Fire cider is a folk remedy used to increase your circulation, warm your insides, and kick cold and flu symptoms to the curb. This is my fire cider recipe.
How to Make Fire Cider
Fire cider is a folk remedy used to increase your circulation, warm your insides, and kick cold and flu symptoms to the curb. Also called “Master Tonic” or “Mother Tonic,” it is used in conjunction with elderberry syrup and echinacea tincture, to strengthen your immune system. Use it this winter. It’s very easy to make, especially if you have the ingredients on hand from your own garden. If you have to buy the ingredients, purchase organic ingredients, as the vitality of the herbs are stronger when grown organically, on naturally fertilized soil.
Every ingredient in Fire Cider is food. There are no drugs here.
If you can’t find one of the ingredients you can leave it out or get some from the grocery store. If you are wondering what action each of the ingredients has in the blend, just nibble some of each ingredient and see how your own body reacts. Every person has a different constitution. Some people are warm and some are cold. Some people are moist and some are dry.
How you respond when you bite a piece of raw horseradish or raw onion may be different than how your friend reacts. Keep this in mind as you formulate your own personal fire cider blend. If you tend to be on the cold side, add more of the warming ginger and turmeric to the blend. If you tend to be hot, the vinegar in this mixture is cooling by itself. Other cooling herbs for immune building are echinacea and elderberry.
Most fire cider recipes come from adaptations of Rosemary Gladstar’s folk remedy. This is my version. I add turmeric and astragalus for the extra immune boost and warmth.
- 3 large heads of organic garlic, peeled and coarsely chopped
- 2 medium organic onions, peeled and coarsely chopped
- 1 4-inch piece of organic horseradish, coarsely grated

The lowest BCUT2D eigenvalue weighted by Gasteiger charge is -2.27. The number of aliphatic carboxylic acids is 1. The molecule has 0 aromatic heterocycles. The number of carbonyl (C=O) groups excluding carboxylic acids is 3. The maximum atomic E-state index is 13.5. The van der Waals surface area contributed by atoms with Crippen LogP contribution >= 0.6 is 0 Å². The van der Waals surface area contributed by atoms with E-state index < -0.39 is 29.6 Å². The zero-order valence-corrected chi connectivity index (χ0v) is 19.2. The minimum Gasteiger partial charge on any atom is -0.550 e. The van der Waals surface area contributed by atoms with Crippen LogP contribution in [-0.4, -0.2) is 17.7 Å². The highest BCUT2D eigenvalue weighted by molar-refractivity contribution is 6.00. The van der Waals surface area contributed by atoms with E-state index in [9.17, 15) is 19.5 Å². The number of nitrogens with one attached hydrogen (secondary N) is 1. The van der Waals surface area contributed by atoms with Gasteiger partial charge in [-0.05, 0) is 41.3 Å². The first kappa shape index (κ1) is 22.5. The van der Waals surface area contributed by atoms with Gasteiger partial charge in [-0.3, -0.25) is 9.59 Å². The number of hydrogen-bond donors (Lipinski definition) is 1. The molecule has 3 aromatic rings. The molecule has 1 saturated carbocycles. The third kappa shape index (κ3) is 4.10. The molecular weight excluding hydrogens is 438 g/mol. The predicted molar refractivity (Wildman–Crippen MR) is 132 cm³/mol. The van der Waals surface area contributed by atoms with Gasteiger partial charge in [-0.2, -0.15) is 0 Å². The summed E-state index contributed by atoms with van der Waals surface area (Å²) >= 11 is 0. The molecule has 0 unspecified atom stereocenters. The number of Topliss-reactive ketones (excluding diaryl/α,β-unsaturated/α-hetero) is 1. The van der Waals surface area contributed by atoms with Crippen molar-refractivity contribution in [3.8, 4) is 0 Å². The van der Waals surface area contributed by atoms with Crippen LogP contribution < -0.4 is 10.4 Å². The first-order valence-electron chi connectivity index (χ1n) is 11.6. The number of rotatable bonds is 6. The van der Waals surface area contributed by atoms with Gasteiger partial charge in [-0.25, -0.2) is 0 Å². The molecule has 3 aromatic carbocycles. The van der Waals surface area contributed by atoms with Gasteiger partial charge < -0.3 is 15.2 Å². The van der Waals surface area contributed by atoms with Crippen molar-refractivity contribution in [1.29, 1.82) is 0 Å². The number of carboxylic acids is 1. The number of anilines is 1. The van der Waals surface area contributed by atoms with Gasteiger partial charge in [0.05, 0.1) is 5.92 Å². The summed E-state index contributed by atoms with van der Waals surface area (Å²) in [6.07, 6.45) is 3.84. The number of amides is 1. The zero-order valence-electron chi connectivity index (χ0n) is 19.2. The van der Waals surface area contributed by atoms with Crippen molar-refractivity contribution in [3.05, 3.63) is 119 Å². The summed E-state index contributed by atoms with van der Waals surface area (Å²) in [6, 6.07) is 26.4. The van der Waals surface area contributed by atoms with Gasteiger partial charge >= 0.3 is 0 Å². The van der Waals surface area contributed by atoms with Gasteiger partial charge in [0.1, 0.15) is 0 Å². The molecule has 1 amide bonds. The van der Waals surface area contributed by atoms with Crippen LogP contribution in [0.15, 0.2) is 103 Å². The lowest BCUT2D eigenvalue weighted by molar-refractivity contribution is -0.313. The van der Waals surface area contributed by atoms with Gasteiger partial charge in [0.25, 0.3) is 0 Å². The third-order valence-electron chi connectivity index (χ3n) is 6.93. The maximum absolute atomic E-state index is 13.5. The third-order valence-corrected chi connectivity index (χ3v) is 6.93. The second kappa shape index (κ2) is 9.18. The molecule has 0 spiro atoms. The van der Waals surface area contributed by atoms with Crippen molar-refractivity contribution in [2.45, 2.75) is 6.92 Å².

- 1 4-inch piece of organic ginger, coarsely grated
- 1/2 teaspoon organic cayenne spice
- 2 tablespoon organic turmeric powder
- 2 tablespoon organic astragalus
- 3 cup of raw organic apple cider vinegar
- 1 cup of local raw honey (optional)
- Prepare all ingredients by cleaning and chopping.
- Layer these in a 1-quart mason jar.
- Fill the jar with vinegar until the ingredients are completely covered.
- Use a chopstick to release any trapped air. Cover with more vinegar if necessary, so that all vegetables are completely covered with vinegar.
- Let this mixture sit for 4 to 6 weeks, at room temperature. Shake daily or as often as you think of it.
After 4 to 6 weeks, strain the infused cider through cheesecloth, being careful to squeeze as much liquid as possible out of the vegetables. Reserve the liquid and feed the merk to your chickens or add it to the compost pile.
To the strained, infused vinegar, add 1 cup of raw honey or to taste. This recipe is just as effective if you leave the honey out but it is quite a bit spicier. For those who do not enjoy the spice, add honey to taste.
Note: 1 1/3 cups of honey equals 1 pound of honey.
How to use Fire Cider:
Rosemary Gladstar recommends taking 1 teaspoon. of fire cider a day during the winter to warm the body, boost the immune system, and enhance circulation. Take 2 tablespoons a day at the first sign of cold or flu, to help your body deal with it quickly.
Add Fire Cider to salad dressings, put a teaspoon in a bowl of soup, or just take it right off the spoon. I actually like the taste, without the honey. Honey soothes a sore throat and cough though, so if you have a sore throat consider adding the honey.